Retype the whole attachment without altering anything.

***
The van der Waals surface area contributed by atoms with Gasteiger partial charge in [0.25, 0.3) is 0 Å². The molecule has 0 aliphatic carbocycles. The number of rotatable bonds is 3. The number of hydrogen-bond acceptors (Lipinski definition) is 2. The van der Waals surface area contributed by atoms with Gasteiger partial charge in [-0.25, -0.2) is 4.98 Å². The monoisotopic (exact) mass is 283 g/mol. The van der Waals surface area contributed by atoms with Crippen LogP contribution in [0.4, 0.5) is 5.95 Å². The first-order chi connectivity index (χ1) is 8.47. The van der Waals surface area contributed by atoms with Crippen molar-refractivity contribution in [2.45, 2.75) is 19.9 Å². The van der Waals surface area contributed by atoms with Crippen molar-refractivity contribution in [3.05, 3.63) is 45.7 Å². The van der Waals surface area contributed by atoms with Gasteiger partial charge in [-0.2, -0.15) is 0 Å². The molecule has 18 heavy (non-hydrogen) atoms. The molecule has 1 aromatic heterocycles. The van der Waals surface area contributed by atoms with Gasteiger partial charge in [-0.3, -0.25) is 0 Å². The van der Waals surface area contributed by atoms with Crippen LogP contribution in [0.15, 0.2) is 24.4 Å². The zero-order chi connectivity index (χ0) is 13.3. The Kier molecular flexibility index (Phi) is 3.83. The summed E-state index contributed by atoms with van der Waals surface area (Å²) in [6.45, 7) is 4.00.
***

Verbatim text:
The van der Waals surface area contributed by atoms with Gasteiger partial charge in [0.25, 0.3) is 0 Å². The molecule has 0 aliphatic carbocycles. The number of rotatable bonds is 3. The number of hydrogen-bond acceptors (Lipinski definition) is 2. The van der Waals surface area contributed by atoms with Gasteiger partial charge in [-0.25, -0.2) is 4.98 Å². The monoisotopic (exact) mass is 283 g/mol. The van der Waals surface area contributed by atoms with Crippen LogP contribution in [0.4, 0.5) is 5.95 Å². The first-order chi connectivity index (χ1) is 8.47. The van der Waals surface area contributed by atoms with Crippen molar-refractivity contribution in [2.45, 2.75) is 19.9 Å². The van der Waals surface area contributed by atoms with Crippen molar-refractivity contribution in [3.05, 3.63) is 45.7 Å². The van der Waals surface area contributed by atoms with Gasteiger partial charge in [-0.2, -0.15) is 0 Å². The molecule has 18 heavy (non-hydrogen) atoms. The molecule has 1 aromatic heterocycles. The van der Waals surface area contributed by atoms with Gasteiger partial charge in [-0.3, -0.25) is 0 Å². The van der Waals surface area contributed by atoms with Crippen LogP contribution in [0.15, 0.2) is 24.4 Å². The zero-order chi connectivity index (χ0) is 13.3. The Kier molecular flexibility index (Phi) is 3.83. The summed E-state index contributed by atoms with van der Waals surface area (Å²) in [6.45, 7) is 4.00.